2. Wisdom and Support from Others: In addition to time off, discovering books on the topic of burnout was a huge help. Initially I didn’t even realize that there was a name for the chronic stress, anxiety and exhaustion I had been feeling for so long. Hearing other people’s stories made me realize that it could be a temporary phase, and that it was possible to recover. The two books I found most helpful were “Fried” and “The Joy of Burnout” which approached the concept and treatment of burnout with both scientific and spiritual perspectives. Once I was able to articulate what I was experiencing, I started talking about it with friends and family who then became my support system.
Finally, I wanted a way to get back to the “me” that I used to love and enjoy pre-burnout. Essentially, I needed to rediscover and call back the best parts of me, someone high-energy, curious, passionate, open, kind and fun-loving. I needed to rekindle those traits, but I knew that it would take time. I decided to launch an independent research project on how to live a high-energy, creative life. This allowed me to reach out to 10 friends I had lost touch with and seek advice and connection. This project has been hugely transformational to deepen relationships, get concrete, practical advice, and feel like I’m being creative in the act of doing the research project.
3. Re-evaluating Life: What followed reading those books and starting the independent research process was a lot of soul-searching about the life and lifestyle I wanted to live, in addition to the person I wanted to be. Should I quit my job? Could I stay in my role, but scope it so it didn’t cause me so much stress?
For some people, this inquiry into lifestyle, values and life choices might include dramatic life changes, including the desire to move to a new organization or role, go to grad school to retool for another sector, or it might involve taking more time off before making decisions.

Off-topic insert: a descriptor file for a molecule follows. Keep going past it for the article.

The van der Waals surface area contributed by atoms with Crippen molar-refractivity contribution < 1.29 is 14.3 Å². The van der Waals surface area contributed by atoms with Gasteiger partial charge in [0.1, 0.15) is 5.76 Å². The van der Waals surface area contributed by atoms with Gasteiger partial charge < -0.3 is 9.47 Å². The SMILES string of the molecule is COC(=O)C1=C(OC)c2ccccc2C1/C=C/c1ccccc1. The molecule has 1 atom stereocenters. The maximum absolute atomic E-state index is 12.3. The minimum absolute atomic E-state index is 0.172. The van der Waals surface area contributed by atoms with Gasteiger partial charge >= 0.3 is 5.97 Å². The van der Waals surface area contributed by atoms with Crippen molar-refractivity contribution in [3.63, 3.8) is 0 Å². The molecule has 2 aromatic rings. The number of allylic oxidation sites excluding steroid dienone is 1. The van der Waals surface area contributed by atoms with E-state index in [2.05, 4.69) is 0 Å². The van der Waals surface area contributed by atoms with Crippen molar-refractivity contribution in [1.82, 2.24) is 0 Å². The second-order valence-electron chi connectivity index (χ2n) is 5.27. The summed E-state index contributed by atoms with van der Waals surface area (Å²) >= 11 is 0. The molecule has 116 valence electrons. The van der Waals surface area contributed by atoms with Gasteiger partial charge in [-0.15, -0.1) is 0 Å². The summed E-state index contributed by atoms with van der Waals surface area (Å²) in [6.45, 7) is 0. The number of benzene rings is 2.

For me, I needed to remember why I was doing what I’m doing, change my attitude towards work, and reassert the values I wanted to live my life by. This now includes an element of wellness, self-care and creative nourishment in addition to pure productivity and more traditional professional success indicators. I am in the same role, in the same organization, with the same team and partners, but I feel completely different. I love what I do, I feel excited throughout the day, and I feel gratitude as my constant companion, rather than stress.
Beyond Burnout: Wellness as a new Culture of Work?
Across the social sector, there are a growing number of people who are living lives that are sluggish, chronically stressed and devoid of the initial passion that got them started.
My hope is that as we become more evolved as social sector leaders we can also embrace the human side of our work. As a start, I encourage you (whether you’re an individual or an organizational leader) to fight for a culture change. We should advocate for and endorse practices including regular sabbaticals, “comp time,” the flexibility to work from home and the ability to work from another country for a month. Practices like these can go a long way to address the idea of burnout and work towards a healthier model of living and working.
Just like forest fires that sweep through many acres of land, eventually allowing re-growth, burnout can allow a new self to emerge stronger and clearer on your vision for how to live life. Burnout is often a cycle, so be aware that it may not just be a one-time occurrence. I had my first burnout in college and will most likely experience it again in the future.
The burnout and recovery process is similar to a snake shedding an old skin: As you outgrow old patterns and lifestyle choices the process of getting to a new “you” after burnout is often a better, happier version than the one you left behind.